Monday, October 1, 2012

Twin Peaks, Part 2

The second wine that was opened for dinner, and it was opened simultaneously with the Tresor discussed below, was also from 2001.    That wine was a Niebaum Coppola Rubicon from the Rutherford AVA in Napa Valley.

This wine had a broken cork problem and the only way to open the bottle was to push the remains of the cork into the wine and pour the wine through a filter into a decanter. 

This wine was a bit closed and not revealing a great deal for the first ten minutes, but after that it grew more and more remarkable the longer it breathed.  There were wonderful aromas of fruit and earth and the taste was full of sweet, dark cherries, some red currants and a bit of anise.  Super structure to this wine with the tannins being fully incorporated and the wine being smooth and refreshing.  The finish was long, full and delicious.  At the very end there was a touch of earth and leather that made this wine even more appealing.  The wine was a blend of 89% Cabernet Sauvignon, 5% Merlot and 3% Petit Verdot.  It's remarkable what one can do with grape juice.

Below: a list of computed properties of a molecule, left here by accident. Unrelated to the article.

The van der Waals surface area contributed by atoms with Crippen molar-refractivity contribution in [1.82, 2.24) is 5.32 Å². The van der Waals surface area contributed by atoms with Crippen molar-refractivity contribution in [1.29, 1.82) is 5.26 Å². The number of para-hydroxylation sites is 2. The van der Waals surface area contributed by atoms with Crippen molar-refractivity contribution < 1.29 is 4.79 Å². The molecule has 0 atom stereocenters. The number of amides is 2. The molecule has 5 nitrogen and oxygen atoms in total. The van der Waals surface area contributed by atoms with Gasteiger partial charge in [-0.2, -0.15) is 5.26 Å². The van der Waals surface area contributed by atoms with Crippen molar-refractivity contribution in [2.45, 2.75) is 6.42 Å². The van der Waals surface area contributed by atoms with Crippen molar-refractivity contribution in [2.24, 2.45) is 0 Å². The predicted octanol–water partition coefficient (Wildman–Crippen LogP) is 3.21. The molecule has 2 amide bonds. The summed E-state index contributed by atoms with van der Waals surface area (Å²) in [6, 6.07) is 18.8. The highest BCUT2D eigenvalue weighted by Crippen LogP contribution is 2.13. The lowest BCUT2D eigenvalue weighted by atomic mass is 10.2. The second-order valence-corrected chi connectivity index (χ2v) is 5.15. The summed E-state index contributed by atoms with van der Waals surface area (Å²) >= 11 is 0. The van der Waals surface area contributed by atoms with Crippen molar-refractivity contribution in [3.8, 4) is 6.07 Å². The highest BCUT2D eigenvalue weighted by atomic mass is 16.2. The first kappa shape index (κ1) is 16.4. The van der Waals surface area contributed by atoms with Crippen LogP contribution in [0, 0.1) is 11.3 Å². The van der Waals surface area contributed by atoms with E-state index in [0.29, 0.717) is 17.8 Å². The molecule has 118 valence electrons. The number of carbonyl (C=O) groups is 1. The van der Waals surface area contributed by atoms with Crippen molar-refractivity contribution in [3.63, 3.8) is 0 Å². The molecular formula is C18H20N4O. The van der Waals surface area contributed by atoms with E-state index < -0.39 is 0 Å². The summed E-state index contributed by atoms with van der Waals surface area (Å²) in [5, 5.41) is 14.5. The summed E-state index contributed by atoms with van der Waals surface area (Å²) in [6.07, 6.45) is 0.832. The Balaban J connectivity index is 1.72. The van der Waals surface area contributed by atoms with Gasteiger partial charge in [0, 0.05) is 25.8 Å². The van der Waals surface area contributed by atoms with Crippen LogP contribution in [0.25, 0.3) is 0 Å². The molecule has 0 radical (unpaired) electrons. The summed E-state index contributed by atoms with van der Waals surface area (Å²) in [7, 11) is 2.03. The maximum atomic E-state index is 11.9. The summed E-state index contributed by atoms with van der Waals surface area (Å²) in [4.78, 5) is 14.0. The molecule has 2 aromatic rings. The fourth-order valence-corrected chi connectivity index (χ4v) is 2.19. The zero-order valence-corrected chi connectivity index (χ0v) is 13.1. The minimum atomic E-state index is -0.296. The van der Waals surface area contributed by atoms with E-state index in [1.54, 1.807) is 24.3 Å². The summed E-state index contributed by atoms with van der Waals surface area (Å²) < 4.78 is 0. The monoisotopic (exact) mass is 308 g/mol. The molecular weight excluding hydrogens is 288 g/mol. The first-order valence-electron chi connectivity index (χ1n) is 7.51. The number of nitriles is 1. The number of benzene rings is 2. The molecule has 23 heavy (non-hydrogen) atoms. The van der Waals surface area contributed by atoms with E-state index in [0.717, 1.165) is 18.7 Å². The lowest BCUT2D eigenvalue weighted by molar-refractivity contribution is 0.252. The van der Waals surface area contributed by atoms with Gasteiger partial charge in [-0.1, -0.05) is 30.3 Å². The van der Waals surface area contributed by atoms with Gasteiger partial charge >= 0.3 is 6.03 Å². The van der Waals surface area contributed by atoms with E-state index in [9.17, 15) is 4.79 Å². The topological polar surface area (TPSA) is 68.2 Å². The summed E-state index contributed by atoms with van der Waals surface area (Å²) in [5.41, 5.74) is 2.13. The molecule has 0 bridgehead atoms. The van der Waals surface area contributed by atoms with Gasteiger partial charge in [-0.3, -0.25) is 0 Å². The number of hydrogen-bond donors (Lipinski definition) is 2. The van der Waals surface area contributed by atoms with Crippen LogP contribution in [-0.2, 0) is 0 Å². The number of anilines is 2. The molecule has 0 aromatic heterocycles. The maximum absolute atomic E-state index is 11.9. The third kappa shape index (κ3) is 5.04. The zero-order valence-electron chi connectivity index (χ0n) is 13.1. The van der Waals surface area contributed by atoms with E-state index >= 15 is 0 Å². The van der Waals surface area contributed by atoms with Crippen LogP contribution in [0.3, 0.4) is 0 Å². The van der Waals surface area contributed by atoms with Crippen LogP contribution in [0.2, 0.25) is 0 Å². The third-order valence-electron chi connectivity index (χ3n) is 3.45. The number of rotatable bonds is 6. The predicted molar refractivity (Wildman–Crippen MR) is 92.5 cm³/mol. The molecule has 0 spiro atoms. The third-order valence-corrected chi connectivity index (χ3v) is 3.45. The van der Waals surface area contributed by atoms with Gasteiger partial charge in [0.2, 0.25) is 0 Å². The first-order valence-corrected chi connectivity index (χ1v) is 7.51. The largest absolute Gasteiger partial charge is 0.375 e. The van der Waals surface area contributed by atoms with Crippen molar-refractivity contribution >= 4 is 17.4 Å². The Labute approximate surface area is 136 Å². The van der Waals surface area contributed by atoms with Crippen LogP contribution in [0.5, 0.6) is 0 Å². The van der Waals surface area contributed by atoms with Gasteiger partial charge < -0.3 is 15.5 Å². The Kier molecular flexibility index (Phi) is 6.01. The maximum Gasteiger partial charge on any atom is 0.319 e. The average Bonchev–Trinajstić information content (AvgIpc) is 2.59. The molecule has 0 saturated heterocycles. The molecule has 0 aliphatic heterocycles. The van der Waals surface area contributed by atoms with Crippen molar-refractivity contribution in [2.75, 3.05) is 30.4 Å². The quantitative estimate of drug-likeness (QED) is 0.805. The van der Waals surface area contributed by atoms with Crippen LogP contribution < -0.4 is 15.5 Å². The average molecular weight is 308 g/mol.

These two wines differed in that the Tresor tasted a bit younger than the Rubicon to me, but that's not saying the Rubicon tasted old.   The Tresor seemed more fruit forward, but certainly could never be described as a fruit bomb.  The Rubicon seemed slightly more complex, primarily in that wonderful finish.   Both were remarkable wines and a true treat to drink.

Niebaum-Coppola Rubicon.  14.14% alcohol and a $100 release price.

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